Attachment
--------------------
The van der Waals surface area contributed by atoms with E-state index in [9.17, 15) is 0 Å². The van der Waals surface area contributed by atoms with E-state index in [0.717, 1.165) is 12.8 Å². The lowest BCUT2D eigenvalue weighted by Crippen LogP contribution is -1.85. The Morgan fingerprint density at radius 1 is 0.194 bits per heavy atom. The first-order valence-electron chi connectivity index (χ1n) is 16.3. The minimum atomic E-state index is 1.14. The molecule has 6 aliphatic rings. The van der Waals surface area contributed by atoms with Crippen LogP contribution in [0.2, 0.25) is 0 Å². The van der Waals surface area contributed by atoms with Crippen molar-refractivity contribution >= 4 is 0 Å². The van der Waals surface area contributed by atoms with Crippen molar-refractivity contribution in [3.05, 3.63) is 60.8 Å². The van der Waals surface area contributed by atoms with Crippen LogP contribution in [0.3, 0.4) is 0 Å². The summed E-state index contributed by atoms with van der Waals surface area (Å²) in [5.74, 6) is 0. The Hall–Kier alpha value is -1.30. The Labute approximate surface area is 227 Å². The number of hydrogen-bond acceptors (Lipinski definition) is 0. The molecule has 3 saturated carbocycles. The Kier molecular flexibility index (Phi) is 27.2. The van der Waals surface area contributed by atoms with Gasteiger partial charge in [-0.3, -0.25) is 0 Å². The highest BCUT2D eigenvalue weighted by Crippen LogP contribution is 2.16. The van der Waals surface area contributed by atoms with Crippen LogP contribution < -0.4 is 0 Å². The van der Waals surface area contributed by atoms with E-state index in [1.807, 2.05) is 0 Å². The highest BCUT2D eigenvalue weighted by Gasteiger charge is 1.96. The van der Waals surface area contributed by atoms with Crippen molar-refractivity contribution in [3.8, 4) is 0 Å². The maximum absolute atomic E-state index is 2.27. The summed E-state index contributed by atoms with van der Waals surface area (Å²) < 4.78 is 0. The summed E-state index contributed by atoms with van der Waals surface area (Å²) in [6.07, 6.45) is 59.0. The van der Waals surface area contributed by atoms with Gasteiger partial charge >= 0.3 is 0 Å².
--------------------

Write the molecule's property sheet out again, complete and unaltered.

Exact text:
The van der Waals surface area contributed by atoms with E-state index in [9.17, 15) is 0 Å². The van der Waals surface area contributed by atoms with E-state index in [0.717, 1.165) is 12.8 Å². The lowest BCUT2D eigenvalue weighted by Crippen LogP contribution is -1.85. The Morgan fingerprint density at radius 1 is 0.194 bits per heavy atom. The first-order valence-electron chi connectivity index (χ1n) is 16.3. The minimum atomic E-state index is 1.14. The molecule has 6 aliphatic rings. The van der Waals surface area contributed by atoms with Crippen LogP contribution in [0.2, 0.25) is 0 Å². The van der Waals surface area contributed by atoms with Crippen molar-refractivity contribution >= 4 is 0 Å². The van der Waals surface area contributed by atoms with Crippen molar-refractivity contribution in [3.05, 3.63) is 60.8 Å². The van der Waals surface area contributed by atoms with Crippen LogP contribution in [0.3, 0.4) is 0 Å². The summed E-state index contributed by atoms with van der Waals surface area (Å²) in [5.74, 6) is 0. The Hall–Kier alpha value is -1.30. The Labute approximate surface area is 227 Å². The number of hydrogen-bond acceptors (Lipinski definition) is 0. The molecule has 3 saturated carbocycles. The Kier molecular flexibility index (Phi) is 27.2. The van der Waals surface area contributed by atoms with Gasteiger partial charge in [-0.3, -0.25) is 0 Å². The highest BCUT2D eigenvalue weighted by Crippen LogP contribution is 2.16. The van der Waals surface area contributed by atoms with Crippen LogP contribution < -0.4 is 0 Å². The van der Waals surface area contributed by atoms with E-state index in [1.807, 2.05) is 0 Å². The highest BCUT2D eigenvalue weighted by Gasteiger charge is 1.96. The van der Waals surface area contributed by atoms with Crippen molar-refractivity contribution in [3.8, 4) is 0 Å². The maximum absolute atomic E-state index is 2.27. The summed E-state index contributed by atoms with van der Waals surface area (Å²) < 4.78 is 0. The summed E-state index contributed by atoms with van der Waals surface area (Å²) in [6.07, 6.45) is 59.0. The van der Waals surface area contributed by atoms with Gasteiger partial charge >= 0.3 is 0 Å².